|Brown, Anya||University of Georgia (UGA)||Principal Investigator, Contact|
|Osenberg, Craig||University of Georgia (UGA)||Co-Principal Investigator|
|Biddle, Mathew||Woods Hole Oceanographic Institution (WHOI BCO-DMO)||BCO-DMO Data Manager|
Belongs to set of datasets that evaluate how vermetid (Ceraesignum maximum) modify physical and chemical conditions above coral-algal interactions (i.e., light, flow and oxygen) at Moorea, French Polynesia.
Experiments and surveys were conducted in the field to determine how vermtetids affect light, flow and oxygen concentrations at Moorea, French Polynesia. Below are the methods for surveys about on the effects of vermetids on light.
Light sensor data from two light sensors placed on reefs in June and July 2013. Sensors were placed near a vermetid (Net) or far from a vermetid (No Net) and measured light every second. A camera was set up to view the “Net” sensor. Every 30s a photo was taken. Photo times and the time of sensor were matched and sensor values were averaged for every 30s. Net cover of the sensor was determined by looking at the photographs, and for each photo coverage was determined Y (yes) or N (no) for the sensors near vermetid mucus nets. Each day the location of the sensor was different, but remained in the same general area.
Light data were averaged every 30s.
|ISO_DateTime||Local date and time the data was collected in ISO 8601:2004(E) format||unitless|
|Date||Date of measurements in dd-Mon-yy format.||unitless|
|Photonumber||Photo ID from photo where Net/No Net was determined||unitless|
|NetCover||Whether net was covering the “Net” sensor [N(No) or Y(Yes)]||unitless|
|Time||Time of measurement in HH:MM:SS AM/PM format||unitless|
|Net||Light sensor data on "Net" sensor||micromol per photon second (umol photon-1 sec-1)|
|NoNet||Light sensor data on "Net" sensor||micromol per photon second (umol photon-1 sec-1)|
|Notes||Additional notes provided by the observer||unitless|
Osenberg et al Moorea
|Start Date|| |
|End Date|| |
Description from NSF abstract:
Ecological surprises are most likely to be manifest in diverse communities where many interactions remain uninvestigated. Coral reefs harbor much of the world's biodiversity, and recent studies by the investigators suggest that one overlooked, but potentially important, biological interaction involves vermetid gastropods. Vermetid gastropods are nonmobile, tube-building snails that feed via an extensive mucus net. Vermetids reduce coral growth by up to 80%, and coral survival by as much as 60%. Because effects vary among coral taxa, vermetids may substantially alter the structure of coral communities as well as the community of fishes and invertebrates that inhabit the coral reef.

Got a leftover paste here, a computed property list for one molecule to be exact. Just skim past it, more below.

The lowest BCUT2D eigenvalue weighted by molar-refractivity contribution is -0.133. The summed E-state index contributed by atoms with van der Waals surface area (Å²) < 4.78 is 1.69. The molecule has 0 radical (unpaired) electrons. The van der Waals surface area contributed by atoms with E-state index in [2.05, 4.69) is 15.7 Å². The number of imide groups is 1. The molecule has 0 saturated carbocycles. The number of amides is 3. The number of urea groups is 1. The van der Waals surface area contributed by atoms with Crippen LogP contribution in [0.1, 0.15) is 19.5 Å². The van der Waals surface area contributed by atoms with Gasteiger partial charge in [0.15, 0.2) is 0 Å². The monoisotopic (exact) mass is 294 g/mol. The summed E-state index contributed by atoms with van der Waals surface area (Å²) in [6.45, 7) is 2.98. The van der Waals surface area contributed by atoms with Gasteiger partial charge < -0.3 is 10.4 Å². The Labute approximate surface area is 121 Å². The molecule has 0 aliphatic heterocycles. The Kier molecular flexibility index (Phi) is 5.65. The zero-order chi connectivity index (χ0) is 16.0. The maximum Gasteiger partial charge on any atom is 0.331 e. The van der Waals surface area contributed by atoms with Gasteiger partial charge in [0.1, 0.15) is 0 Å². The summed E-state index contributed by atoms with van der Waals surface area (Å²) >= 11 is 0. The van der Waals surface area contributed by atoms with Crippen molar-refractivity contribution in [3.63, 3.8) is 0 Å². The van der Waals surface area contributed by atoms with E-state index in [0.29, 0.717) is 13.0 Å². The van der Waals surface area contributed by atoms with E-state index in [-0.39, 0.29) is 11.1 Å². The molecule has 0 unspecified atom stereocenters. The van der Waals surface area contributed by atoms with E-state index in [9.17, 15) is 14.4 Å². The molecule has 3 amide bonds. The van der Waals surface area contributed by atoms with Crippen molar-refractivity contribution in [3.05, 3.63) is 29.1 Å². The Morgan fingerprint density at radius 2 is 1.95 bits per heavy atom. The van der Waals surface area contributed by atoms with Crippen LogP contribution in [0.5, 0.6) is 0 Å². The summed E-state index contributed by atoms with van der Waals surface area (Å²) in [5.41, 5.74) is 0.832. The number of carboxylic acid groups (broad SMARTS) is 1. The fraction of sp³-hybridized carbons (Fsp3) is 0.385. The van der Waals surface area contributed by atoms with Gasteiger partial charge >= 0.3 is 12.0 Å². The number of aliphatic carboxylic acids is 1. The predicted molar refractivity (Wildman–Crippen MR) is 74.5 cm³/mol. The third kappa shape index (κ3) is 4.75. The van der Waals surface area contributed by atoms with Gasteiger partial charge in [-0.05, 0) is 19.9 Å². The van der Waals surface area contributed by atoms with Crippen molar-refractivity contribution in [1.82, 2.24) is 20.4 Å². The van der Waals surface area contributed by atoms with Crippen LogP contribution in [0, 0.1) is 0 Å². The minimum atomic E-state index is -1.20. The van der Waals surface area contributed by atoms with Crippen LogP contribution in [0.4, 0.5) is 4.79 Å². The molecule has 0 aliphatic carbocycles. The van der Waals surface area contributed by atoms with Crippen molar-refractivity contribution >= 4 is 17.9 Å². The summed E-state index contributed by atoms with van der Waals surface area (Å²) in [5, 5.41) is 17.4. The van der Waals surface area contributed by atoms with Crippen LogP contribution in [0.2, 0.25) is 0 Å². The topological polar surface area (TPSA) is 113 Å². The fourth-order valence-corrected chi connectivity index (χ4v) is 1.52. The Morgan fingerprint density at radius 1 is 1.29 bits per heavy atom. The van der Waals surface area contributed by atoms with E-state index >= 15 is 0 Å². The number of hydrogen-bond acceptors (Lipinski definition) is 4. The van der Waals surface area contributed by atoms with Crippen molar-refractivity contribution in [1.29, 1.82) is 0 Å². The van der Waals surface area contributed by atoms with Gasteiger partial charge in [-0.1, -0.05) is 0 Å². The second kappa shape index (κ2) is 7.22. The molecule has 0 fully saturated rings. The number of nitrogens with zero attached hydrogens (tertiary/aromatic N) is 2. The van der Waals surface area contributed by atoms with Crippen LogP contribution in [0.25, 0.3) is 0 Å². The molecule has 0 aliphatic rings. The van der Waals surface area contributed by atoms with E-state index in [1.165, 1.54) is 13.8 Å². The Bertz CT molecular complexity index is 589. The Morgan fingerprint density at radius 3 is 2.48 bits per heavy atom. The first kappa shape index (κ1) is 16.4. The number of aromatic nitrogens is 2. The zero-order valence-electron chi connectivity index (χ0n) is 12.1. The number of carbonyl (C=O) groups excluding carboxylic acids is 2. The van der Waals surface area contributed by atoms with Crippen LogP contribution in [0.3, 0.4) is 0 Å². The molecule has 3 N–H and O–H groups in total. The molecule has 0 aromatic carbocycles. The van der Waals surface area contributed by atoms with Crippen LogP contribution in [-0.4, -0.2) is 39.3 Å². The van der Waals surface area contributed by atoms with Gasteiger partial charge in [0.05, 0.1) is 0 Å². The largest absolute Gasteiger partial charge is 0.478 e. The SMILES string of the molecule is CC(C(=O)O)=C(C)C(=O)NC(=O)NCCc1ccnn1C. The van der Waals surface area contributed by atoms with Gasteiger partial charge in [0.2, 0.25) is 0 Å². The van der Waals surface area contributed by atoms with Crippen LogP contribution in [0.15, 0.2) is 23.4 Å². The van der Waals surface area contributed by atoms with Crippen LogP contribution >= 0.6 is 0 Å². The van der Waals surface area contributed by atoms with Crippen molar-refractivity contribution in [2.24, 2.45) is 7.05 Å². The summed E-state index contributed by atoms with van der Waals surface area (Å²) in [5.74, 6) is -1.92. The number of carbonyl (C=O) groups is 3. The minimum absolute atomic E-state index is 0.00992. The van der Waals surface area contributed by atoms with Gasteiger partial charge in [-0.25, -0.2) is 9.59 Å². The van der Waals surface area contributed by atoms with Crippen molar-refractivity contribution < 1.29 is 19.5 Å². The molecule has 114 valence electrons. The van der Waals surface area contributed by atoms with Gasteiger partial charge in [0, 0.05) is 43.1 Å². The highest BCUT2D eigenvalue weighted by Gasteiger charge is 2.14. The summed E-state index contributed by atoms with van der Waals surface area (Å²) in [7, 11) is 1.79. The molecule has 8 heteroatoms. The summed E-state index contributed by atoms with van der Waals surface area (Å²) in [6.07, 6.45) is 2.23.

The investigators will conduct a suite of experimental and observational studies that: 1) quantify the effects of four species of vermetids across coral species to assess if species effects and responses are concordant or idiosyncratic; 2) use meta-analysis to compare effects of vermetids relative to other coral stressors and determine the factors that influence variation in coral responses; 3) determine the role of coral commensals that inhabit the branching coral, Pocillopora, and evaluate how the development of the commensal assemblage modifies the deleterious effects of vermetids; 4) determine how vermetid mucus nets affect the local environment of corals and evaluate several hypotheses about proposed mechanisms; and 5) assess the long-term implications of vermetids on coral communities and the fishes and invertebrates that depend on the coral.
Note: The Principal Investigator, Dr. Craig W. Osenberg, was at the University of Florida at the time the NSF award was granted. Dr. Osenberg moved to the University of Georgia during the summer of 2014 (current contact information).